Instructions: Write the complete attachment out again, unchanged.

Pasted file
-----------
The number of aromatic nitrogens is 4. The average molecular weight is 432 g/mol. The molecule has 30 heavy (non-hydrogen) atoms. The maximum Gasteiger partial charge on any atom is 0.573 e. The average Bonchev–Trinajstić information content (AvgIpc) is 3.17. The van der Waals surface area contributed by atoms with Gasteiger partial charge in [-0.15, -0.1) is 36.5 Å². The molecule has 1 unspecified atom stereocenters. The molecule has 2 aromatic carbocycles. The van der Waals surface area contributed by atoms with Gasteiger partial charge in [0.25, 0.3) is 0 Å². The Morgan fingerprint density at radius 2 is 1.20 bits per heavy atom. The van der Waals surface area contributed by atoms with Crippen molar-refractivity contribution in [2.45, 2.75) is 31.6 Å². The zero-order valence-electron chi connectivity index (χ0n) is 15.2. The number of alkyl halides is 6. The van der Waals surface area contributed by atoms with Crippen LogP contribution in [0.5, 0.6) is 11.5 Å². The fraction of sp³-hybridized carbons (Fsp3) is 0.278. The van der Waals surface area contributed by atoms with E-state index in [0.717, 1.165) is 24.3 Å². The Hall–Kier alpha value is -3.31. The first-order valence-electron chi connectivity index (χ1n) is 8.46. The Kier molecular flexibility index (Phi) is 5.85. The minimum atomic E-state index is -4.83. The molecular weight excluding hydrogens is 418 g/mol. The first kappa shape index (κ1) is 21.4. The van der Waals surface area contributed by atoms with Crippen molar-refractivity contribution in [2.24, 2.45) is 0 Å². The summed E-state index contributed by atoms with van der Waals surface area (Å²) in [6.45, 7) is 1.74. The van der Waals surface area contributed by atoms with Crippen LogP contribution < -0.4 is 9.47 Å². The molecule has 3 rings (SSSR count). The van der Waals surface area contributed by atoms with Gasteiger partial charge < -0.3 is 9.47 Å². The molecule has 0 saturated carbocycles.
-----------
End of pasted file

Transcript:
The number of aromatic nitrogens is 4. The average molecular weight is 432 g/mol. The molecule has 30 heavy (non-hydrogen) atoms. The maximum Gasteiger partial charge on any atom is 0.573 e. The average Bonchev–Trinajstić information content (AvgIpc) is 3.17. The van der Waals surface area contributed by atoms with Gasteiger partial charge in [-0.15, -0.1) is 36.5 Å². The molecule has 1 unspecified atom stereocenters. The molecule has 2 aromatic carbocycles. The van der Waals surface area contributed by atoms with Gasteiger partial charge in [0.25, 0.3) is 0 Å². The Morgan fingerprint density at radius 2 is 1.20 bits per heavy atom. The van der Waals surface area contributed by atoms with Crippen molar-refractivity contribution in [2.45, 2.75) is 31.6 Å². The zero-order valence-electron chi connectivity index (χ0n) is 15.2. The number of alkyl halides is 6. The van der Waals surface area contributed by atoms with Crippen LogP contribution in [0.5, 0.6) is 11.5 Å². The fraction of sp³-hybridized carbons (Fsp3) is 0.278. The van der Waals surface area contributed by atoms with E-state index in [0.717, 1.165) is 24.3 Å². The Hall–Kier alpha value is -3.31. The first-order valence-electron chi connectivity index (χ1n) is 8.46. The Kier molecular flexibility index (Phi) is 5.85. The minimum atomic E-state index is -4.83. The molecular weight excluding hydrogens is 418 g/mol. The first kappa shape index (κ1) is 21.4. The van der Waals surface area contributed by atoms with Crippen molar-refractivity contribution in [2.24, 2.45) is 0 Å². The summed E-state index contributed by atoms with van der Waals surface area (Å²) in [6.45, 7) is 1.74. The van der Waals surface area contributed by atoms with Crippen LogP contribution < -0.4 is 9.47 Å². The molecule has 3 rings (SSSR count). The van der Waals surface area contributed by atoms with Gasteiger partial charge < -0.3 is 9.47 Å². The molecule has 0 saturated carbocycles.